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No 'cookie cutter' for Aboriginal government: First Nations leader

PRINCE GEORGE - The structure of Indigenous governments under the Recognition and Reconciliation Act will be decided individually by each Nation, said Aboriginal leaders after yesterday's regional consultation session.

“No one can say to any one of those communities, 'this is how you have to be organized, and this is how you have to be structured,'" said Grand Chief Edward John of the First Nations Summit.

"The intention of the legislation is not to do any of that. So the job of organizing and structuring, that’s our business, that’s no one else’s business how we set up," he said.

“There’s no cookie-cutter approach to this -- that’s one thing that really has to be understood.”

Chief John emphasized the legislation is something that Aboriginal groups are considering to accommodate the provincial government’s interests, despite the fact that the existing system was the government’s initiative in the first place.

“The notion of Band Council is pretty recent, as of 1876, when the Indian Act was established,” said Chief John in the session debriefing. “Over time the government’s established fought against tribal Indigenous groups and wanted to replace those with their own system of government called Band Councils.”

Now that they have changed their system, he said, First Nations are under no obligation to change it again if they don’t want to.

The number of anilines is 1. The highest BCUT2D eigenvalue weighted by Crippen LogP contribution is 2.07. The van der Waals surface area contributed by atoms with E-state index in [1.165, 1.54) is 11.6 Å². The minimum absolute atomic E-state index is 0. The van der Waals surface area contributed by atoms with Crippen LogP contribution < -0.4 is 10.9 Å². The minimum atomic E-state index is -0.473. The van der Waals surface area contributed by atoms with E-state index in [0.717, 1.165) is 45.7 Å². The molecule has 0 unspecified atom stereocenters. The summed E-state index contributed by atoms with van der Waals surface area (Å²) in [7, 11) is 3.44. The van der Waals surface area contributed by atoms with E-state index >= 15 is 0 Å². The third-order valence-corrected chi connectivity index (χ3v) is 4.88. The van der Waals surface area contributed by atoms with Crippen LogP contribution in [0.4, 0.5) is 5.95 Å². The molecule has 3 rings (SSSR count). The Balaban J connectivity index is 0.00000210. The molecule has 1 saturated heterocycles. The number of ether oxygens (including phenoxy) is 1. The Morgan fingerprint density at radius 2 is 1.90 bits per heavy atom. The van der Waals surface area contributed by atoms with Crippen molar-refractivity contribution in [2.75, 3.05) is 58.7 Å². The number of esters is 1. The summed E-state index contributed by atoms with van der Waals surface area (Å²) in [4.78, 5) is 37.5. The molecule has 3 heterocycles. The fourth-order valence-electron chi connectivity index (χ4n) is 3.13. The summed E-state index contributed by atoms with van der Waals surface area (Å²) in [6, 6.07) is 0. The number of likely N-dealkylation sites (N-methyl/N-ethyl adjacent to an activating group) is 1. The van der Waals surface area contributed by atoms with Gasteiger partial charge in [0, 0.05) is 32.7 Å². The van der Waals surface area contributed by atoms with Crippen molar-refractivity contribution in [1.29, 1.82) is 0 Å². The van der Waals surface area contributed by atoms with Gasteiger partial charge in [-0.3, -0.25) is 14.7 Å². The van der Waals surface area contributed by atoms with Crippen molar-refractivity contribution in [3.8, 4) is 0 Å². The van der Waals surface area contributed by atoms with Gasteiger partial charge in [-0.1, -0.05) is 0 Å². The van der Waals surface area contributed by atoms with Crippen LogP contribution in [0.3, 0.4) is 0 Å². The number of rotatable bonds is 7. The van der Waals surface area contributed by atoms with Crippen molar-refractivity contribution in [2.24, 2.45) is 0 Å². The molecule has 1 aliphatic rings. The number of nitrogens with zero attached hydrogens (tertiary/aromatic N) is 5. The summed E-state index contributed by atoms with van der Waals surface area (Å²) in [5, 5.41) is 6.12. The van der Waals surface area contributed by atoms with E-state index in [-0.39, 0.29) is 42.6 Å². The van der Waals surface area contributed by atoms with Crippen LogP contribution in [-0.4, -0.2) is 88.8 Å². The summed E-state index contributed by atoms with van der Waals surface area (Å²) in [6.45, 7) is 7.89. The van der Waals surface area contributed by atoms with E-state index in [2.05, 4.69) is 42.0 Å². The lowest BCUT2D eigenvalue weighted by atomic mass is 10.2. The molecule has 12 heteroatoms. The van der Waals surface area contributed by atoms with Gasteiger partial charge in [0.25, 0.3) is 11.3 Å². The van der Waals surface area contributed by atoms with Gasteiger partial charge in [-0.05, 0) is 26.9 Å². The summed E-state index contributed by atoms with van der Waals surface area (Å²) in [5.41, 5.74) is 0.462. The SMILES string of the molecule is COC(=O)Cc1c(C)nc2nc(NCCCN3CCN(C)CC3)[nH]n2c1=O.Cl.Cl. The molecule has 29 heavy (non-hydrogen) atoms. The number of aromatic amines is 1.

“Government cannot insist or force that issue, because legally they have no responsibility. But they have an interest, so we’re trying to accommodate that interest.”

One proposal is that the decision-making could be made by groups divided along linguistic lines.

The movement towards larger groupings is closer to many First Nations’ historical government structures, Chief John said. It's one that some groups are already moving toward, he added, but the choice to do so must be left to the Nations themselves.

Yesterday's regional session was the first of several consultations that will take place around the province to collect input and direction from First Nations at all levels on the proposed Recognition and Reconciliation Act.

The next session is scheduled for June 16 and 17 in Cranbrook.

Christine McLaren reports for The Tyee.

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